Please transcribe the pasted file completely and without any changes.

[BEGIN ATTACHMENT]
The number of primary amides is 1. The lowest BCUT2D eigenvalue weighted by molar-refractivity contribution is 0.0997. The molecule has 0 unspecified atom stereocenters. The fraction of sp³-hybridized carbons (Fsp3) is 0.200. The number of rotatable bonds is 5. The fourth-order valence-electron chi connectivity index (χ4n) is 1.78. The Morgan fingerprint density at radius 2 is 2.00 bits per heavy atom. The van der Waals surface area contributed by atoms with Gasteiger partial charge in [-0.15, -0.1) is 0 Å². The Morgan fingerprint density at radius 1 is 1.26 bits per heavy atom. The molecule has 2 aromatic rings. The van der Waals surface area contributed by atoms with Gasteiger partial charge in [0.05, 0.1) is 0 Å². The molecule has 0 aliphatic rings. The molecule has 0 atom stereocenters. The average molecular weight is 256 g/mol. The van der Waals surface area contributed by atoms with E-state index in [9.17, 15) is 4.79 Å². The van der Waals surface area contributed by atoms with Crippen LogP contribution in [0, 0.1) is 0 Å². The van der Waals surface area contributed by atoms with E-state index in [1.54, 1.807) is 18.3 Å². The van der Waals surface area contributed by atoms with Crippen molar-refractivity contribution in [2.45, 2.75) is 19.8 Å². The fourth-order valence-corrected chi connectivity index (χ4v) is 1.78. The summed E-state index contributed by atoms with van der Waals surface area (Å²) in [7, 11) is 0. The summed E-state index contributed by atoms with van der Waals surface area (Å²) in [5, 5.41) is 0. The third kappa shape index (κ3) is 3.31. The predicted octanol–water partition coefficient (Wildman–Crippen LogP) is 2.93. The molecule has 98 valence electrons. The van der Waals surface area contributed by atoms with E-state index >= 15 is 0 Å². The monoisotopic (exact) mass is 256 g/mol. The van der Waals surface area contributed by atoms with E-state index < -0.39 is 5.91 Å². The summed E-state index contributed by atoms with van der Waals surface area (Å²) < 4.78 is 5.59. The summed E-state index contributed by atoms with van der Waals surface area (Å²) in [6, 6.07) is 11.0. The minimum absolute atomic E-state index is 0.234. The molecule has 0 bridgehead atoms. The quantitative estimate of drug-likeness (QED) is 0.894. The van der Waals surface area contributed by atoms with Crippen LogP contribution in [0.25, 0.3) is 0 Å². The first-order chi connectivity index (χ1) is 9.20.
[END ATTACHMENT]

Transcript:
The number of primary amides is 1. The lowest BCUT2D eigenvalue weighted by molar-refractivity contribution is 0.0997. The molecule has 0 unspecified atom stereocenters. The fraction of sp³-hybridized carbons (Fsp3) is 0.200. The number of rotatable bonds is 5. The fourth-order valence-electron chi connectivity index (χ4n) is 1.78. The Morgan fingerprint density at radius 2 is 2.00 bits per heavy atom. The van der Waals surface area contributed by atoms with Gasteiger partial charge in [-0.15, -0.1) is 0 Å². The Morgan fingerprint density at radius 1 is 1.26 bits per heavy atom. The molecule has 2 aromatic rings. The van der Waals surface area contributed by atoms with Gasteiger partial charge in [0.05, 0.1) is 0 Å². The molecule has 0 aliphatic rings. The molecule has 0 atom stereocenters. The average molecular weight is 256 g/mol. The van der Waals surface area contributed by atoms with E-state index in [9.17, 15) is 4.79 Å². The van der Waals surface area contributed by atoms with Crippen LogP contribution in [0, 0.1) is 0 Å². The van der Waals surface area contributed by atoms with E-state index in [1.54, 1.807) is 18.3 Å². The van der Waals surface area contributed by atoms with Crippen molar-refractivity contribution in [2.45, 2.75) is 19.8 Å². The fourth-order valence-corrected chi connectivity index (χ4v) is 1.78. The summed E-state index contributed by atoms with van der Waals surface area (Å²) in [7, 11) is 0. The summed E-state index contributed by atoms with van der Waals surface area (Å²) in [5, 5.41) is 0. The third kappa shape index (κ3) is 3.31. The predicted octanol–water partition coefficient (Wildman–Crippen LogP) is 2.93. The molecule has 98 valence electrons. The van der Waals surface area contributed by atoms with E-state index >= 15 is 0 Å². The monoisotopic (exact) mass is 256 g/mol. The van der Waals surface area contributed by atoms with E-state index < -0.39 is 5.91 Å². The summed E-state index contributed by atoms with van der Waals surface area (Å²) < 4.78 is 5.59. The summed E-state index contributed by atoms with van der Waals surface area (Å²) in [6, 6.07) is 11.0. The minimum absolute atomic E-state index is 0.234. The molecule has 0 bridgehead atoms. The quantitative estimate of drug-likeness (QED) is 0.894. The van der Waals surface area contributed by atoms with Crippen LogP contribution in [0.25, 0.3) is 0 Å². The first-order chi connectivity index (χ1) is 9.20.